Without minimizing the harsh realities of incarceration, we think lawful imprisonment imposed upon conviction of a crime does not create the coercive pressures identified in Miranda.
Interrogated suspects who have previously been convicted of crime live in prison. When they are released back into the general prison population, they return to their accustomed surroundings and daily routine--they regain the degree of control they had over their lives prior to the interrogation. Sentenced prisoners, in contrast to the Miranda paradigm, are not isolated with their accusers.
Their detention, moreover, is relatively disconnected from their prior unwillingness to cooperate in an investigation. The former interrogator has no power to increase the duration of incarceration, which was determined at sentencing. And even where the possibility of parole exists, the former interrogator has no apparent power to decrease the time served. This is in stark contrast to the circumstances faced by the defendants in Edwards, Roberson, and Minnick, whose continued detention as suspects rested with those controlling their interrogation, and who confronted the uncertainties of what final charges they would face, whether they would be convicted, and what sentence they would receive.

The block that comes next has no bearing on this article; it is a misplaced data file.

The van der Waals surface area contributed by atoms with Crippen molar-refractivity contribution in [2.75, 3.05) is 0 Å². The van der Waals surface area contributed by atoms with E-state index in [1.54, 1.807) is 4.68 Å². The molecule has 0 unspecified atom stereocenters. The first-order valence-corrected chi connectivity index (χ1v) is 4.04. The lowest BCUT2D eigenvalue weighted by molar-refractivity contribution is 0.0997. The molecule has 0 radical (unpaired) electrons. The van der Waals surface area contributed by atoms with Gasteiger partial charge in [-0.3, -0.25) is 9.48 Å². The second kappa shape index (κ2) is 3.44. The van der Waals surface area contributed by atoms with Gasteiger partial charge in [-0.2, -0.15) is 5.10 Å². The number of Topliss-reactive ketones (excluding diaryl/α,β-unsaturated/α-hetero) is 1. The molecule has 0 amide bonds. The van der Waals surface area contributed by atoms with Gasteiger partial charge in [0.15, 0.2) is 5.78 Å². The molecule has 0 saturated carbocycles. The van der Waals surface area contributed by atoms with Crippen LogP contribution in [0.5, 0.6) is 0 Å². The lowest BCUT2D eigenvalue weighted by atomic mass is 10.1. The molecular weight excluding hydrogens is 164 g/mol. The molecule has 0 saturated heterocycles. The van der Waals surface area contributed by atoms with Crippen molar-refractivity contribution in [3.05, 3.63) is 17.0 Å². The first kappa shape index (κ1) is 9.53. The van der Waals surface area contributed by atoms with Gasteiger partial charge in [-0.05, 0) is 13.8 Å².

Because Shatzer experienced a break in Miranda custody lasting more than two weeks between the first and second attempts at interrogation, Edwards does not mandate suppression of his March 2006 statements
Prevention of badgering is the justification for the Edwards rule, and where that concern does not apply, neither does Edwards.
A 14-day break in custody provided plenty of time for a suspect to get reacclimated to his normal life, to consult with friends and counsel, and to shake off any residual coercive effects of his prior custody. Though, Stevens concurrence notes 14 days shouldn't always be dispositive. If the suspect is denied counsel for 14 days, then there is no reason to believe the coercive effects are magically gone on day 15.